As for a new runway at Heathrow, as far as I am concerned, it is far too late. Like many others in the nether regions of the UK, I can get a flight on KLM from my local airport to Schiphol, from where I can go anywhere in the world. What I cannot do is get a flight from my local airport to LHR. A new runway at LHR will be unlikely to change that. The world is changing, and British politicians, in failing to recognise that, are guilty of dragging the UK into obscurity. Both the Heathrow runway issue and the failure to completely embrace metrication are prime examples.


  2. A very similar situation exists in the US, where politicians are afraid to make any decision that would appear to threaten their chances of reelection. Thus no progress is ever made on any needed change or modernisation. As a result the US continues to sink backwards while countries like China and Germany move forward. No wonder Time Magazine declared Angela Merkel to be “Chancellor [Leader] of the free world” (Kanzlerin der freien Welt) and the IMF had to let the Renminbi into the SDR.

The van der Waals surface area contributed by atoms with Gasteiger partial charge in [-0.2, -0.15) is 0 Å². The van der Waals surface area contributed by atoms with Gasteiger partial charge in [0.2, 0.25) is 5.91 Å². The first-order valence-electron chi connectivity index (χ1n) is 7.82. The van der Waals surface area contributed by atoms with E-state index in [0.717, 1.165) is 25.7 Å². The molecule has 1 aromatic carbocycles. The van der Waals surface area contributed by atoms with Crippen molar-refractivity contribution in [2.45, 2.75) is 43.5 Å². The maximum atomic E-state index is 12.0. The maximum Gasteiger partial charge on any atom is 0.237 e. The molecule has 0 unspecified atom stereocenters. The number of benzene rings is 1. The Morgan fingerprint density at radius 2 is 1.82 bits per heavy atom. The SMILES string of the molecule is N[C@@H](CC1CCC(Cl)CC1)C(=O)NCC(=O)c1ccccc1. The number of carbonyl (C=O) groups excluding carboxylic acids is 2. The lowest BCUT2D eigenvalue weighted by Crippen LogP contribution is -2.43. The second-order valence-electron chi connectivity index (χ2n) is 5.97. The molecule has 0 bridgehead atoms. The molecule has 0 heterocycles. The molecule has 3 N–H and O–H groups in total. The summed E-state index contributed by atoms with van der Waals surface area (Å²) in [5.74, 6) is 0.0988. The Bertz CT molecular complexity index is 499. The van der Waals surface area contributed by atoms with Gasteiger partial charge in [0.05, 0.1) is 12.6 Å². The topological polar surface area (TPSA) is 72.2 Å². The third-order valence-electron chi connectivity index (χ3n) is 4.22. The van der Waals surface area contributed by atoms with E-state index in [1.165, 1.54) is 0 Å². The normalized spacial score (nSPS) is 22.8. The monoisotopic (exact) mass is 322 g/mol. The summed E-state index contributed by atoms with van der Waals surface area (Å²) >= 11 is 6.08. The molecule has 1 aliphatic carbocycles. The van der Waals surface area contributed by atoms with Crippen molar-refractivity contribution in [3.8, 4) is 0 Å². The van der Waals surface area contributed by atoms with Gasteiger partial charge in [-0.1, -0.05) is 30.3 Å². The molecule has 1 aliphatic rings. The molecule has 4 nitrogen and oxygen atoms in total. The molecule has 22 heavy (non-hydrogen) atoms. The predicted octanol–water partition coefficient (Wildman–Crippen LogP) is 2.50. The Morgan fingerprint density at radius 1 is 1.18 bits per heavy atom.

The US infrastructure is in serious decay and all of its industries are in a horrible economic slump. There is no chance anytime soon that this situation will reverse. Indecision in ranks of government, an anarchy among the populace only leads to division and division will dive the nation and bring it down. This is to the advantage of nations like China and Germany that are pushing forward at the expense of Britain and the US.